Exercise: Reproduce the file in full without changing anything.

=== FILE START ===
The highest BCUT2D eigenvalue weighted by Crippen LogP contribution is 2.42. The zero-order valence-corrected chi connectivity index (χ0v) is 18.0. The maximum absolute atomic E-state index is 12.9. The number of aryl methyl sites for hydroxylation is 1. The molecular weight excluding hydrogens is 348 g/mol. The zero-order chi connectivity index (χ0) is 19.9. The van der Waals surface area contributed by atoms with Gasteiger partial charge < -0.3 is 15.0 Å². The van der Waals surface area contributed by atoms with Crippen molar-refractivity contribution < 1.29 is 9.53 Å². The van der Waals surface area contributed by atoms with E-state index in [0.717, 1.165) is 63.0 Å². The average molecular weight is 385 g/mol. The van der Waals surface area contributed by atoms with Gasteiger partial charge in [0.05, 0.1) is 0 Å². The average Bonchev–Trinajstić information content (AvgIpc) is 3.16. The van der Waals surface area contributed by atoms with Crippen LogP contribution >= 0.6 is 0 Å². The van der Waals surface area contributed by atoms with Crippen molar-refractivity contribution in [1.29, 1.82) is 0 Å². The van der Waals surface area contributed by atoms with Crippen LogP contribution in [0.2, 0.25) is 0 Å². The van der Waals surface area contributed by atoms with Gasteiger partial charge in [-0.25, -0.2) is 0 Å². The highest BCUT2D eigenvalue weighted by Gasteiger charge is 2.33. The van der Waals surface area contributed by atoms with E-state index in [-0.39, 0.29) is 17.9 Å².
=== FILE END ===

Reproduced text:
The highest BCUT2D eigenvalue weighted by Crippen LogP contribution is 2.42. The zero-order valence-corrected chi connectivity index (χ0v) is 18.0. The maximum absolute atomic E-state index is 12.9. The number of aryl methyl sites for hydroxylation is 1. The molecular weight excluding hydrogens is 348 g/mol. The zero-order chi connectivity index (χ0) is 19.9. The van der Waals surface area contributed by atoms with Gasteiger partial charge < -0.3 is 15.0 Å². The van der Waals surface area contributed by atoms with Crippen molar-refractivity contribution < 1.29 is 9.53 Å². The van der Waals surface area contributed by atoms with E-state index in [0.717, 1.165) is 63.0 Å². The average molecular weight is 385 g/mol. The van der Waals surface area contributed by atoms with Gasteiger partial charge in [0.05, 0.1) is 0 Å². The average Bonchev–Trinajstić information content (AvgIpc) is 3.16. The van der Waals surface area contributed by atoms with Crippen LogP contribution >= 0.6 is 0 Å². The van der Waals surface area contributed by atoms with Crippen molar-refractivity contribution in [1.29, 1.82) is 0 Å². The van der Waals surface area contributed by atoms with Crippen LogP contribution in [0.2, 0.25) is 0 Å². The van der Waals surface area contributed by atoms with Gasteiger partial charge in [-0.25, -0.2) is 0 Å². The highest BCUT2D eigenvalue weighted by Gasteiger charge is 2.33. The van der Waals surface area contributed by atoms with E-state index in [-0.39, 0.29) is 17.9 Å².